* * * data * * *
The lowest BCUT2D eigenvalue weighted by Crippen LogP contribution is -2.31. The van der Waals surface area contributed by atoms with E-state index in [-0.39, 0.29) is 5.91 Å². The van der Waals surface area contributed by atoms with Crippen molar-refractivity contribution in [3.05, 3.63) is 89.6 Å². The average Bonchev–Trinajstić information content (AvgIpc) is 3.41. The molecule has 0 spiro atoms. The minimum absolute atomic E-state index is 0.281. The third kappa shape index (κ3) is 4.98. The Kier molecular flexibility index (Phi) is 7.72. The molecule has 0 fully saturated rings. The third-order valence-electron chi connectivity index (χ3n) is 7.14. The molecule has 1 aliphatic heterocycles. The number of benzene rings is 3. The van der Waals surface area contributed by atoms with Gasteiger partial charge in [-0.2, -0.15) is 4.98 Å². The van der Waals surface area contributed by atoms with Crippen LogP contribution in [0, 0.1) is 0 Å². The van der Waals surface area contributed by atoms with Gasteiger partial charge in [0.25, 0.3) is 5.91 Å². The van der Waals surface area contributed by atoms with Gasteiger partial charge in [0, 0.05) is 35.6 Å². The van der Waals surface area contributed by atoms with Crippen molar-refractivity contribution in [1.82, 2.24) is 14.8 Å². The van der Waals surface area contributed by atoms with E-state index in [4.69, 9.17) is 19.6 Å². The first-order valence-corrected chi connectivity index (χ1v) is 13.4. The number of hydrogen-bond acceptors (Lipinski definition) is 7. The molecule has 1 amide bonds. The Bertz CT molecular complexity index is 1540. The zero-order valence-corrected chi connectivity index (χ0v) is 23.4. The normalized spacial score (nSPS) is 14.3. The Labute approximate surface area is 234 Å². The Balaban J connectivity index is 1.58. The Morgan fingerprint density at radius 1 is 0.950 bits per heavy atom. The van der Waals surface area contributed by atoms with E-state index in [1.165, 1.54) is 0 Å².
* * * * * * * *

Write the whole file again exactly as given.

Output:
The lowest BCUT2D eigenvalue weighted by Crippen LogP contribution is -2.31. The van der Waals surface area contributed by atoms with E-state index in [-0.39, 0.29) is 5.91 Å². The van der Waals surface area contributed by atoms with Crippen molar-refractivity contribution in [3.05, 3.63) is 89.6 Å². The average Bonchev–Trinajstić information content (AvgIpc) is 3.41. The molecule has 0 spiro atoms. The minimum absolute atomic E-state index is 0.281. The third kappa shape index (κ3) is 4.98. The Kier molecular flexibility index (Phi) is 7.72. The molecule has 0 fully saturated rings. The third-order valence-electron chi connectivity index (χ3n) is 7.14. The molecule has 1 aliphatic heterocycles. The number of benzene rings is 3. The van der Waals surface area contributed by atoms with Gasteiger partial charge in [-0.2, -0.15) is 4.98 Å². The van der Waals surface area contributed by atoms with Crippen LogP contribution in [0, 0.1) is 0 Å². The van der Waals surface area contributed by atoms with Gasteiger partial charge in [0.25, 0.3) is 5.91 Å². The van der Waals surface area contributed by atoms with Gasteiger partial charge in [0, 0.05) is 35.6 Å². The van der Waals surface area contributed by atoms with Crippen molar-refractivity contribution in [1.82, 2.24) is 14.8 Å². The van der Waals surface area contributed by atoms with E-state index in [4.69, 9.17) is 19.6 Å². The first-order valence-corrected chi connectivity index (χ1v) is 13.4. The number of hydrogen-bond acceptors (Lipinski definition) is 7. The molecule has 1 amide bonds. The Bertz CT molecular complexity index is 1540. The zero-order valence-corrected chi connectivity index (χ0v) is 23.4. The normalized spacial score (nSPS) is 14.3. The Labute approximate surface area is 234 Å². The Balaban J connectivity index is 1.58. The Morgan fingerprint density at radius 1 is 0.950 bits per heavy atom. The van der Waals surface area contributed by atoms with E-state index in [1.165, 1.54) is 0 Å².